Iraq is a bipartisan problem. Regardless of the outcome of the 2006, and even 2008, elections, the legacy of Iraq is going to impact U.S. policy and security for years to come. It is unfortunate, then, that the commission has bypassed its responsibility to seek a new approach and instead has embraced the old.
Perhaps, rather than revert to the pre-9/11 habits of short-term accom modation and a belief that two oceans insulate the United States from the world, the commission should expand its mandate. Iraqis fleeing Saddam for the West have embraced democracy wherever they have settled, an indication that their culture is not to blame. Rather than preempt debate, fresh eyes might consider whether the deterioration in Iraq signals the failure of democracy or an inability to ensure the rule of law.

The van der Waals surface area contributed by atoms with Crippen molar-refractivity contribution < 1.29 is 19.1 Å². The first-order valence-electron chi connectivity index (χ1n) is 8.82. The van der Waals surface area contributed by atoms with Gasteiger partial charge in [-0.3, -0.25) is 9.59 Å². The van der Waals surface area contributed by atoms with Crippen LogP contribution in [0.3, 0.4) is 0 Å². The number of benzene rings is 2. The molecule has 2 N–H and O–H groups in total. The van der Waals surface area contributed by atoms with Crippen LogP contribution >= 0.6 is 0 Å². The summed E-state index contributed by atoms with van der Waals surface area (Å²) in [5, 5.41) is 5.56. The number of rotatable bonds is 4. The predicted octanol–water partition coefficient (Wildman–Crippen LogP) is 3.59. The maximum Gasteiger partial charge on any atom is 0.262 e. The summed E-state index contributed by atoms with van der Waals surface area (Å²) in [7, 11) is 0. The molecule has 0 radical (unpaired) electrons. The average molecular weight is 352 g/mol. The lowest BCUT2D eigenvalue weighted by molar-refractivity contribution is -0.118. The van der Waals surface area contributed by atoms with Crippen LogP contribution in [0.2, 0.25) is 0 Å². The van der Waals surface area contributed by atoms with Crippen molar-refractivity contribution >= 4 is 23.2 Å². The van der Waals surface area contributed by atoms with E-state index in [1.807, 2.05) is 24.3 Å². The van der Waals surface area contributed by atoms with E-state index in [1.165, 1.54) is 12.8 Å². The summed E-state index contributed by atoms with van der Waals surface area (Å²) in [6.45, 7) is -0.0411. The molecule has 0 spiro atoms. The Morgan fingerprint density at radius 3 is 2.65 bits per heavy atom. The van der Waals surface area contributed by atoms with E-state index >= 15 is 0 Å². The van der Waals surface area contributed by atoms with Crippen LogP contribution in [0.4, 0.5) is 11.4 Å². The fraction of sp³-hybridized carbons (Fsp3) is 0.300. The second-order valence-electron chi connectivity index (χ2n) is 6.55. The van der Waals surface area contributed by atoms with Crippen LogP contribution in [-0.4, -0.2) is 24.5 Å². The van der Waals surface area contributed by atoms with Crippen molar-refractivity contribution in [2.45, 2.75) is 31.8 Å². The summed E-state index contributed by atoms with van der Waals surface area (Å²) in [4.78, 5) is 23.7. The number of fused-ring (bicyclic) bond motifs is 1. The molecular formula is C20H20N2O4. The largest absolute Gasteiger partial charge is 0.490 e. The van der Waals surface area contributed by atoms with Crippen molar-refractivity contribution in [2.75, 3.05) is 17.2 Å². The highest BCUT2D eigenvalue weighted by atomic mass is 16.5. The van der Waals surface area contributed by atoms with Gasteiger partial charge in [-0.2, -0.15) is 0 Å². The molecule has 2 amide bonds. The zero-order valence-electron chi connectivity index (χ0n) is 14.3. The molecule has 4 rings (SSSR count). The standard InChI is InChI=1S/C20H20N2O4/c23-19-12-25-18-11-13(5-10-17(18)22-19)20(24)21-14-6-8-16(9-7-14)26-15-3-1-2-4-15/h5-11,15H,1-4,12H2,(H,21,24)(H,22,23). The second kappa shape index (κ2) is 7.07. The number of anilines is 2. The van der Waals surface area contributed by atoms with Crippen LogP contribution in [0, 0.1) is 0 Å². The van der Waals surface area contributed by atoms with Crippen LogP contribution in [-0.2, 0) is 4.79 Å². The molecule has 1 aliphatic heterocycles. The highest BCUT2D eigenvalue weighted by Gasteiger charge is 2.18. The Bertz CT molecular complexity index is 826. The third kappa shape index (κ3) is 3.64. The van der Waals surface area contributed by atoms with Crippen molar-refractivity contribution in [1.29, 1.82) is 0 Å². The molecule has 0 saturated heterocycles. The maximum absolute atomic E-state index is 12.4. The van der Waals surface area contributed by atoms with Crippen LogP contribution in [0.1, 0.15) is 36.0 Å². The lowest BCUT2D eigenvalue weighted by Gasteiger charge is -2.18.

Rather than pretend the Iraq problem can be contained, they might consider whether it has suffered from an unwillingness to address provocations from beyond Iraq's borders. National security depends on dealing with the world we have, rather than the world diplomats construct with smoke and mirrors. Exit strategies might seem easy, but--like the Taif Accords and the failure to topple Saddam in 1991--they are irresponsible and replete with long-term consequences. What is needed in Iraq is reconsideration of the resources and parameters conducive to long-term victory, not a repeat of short-term solutions that will almost certainly fail.
Michael Rubin, editor of the Middle East Quarterly, is a resident scholar at the American Enterprise Institute.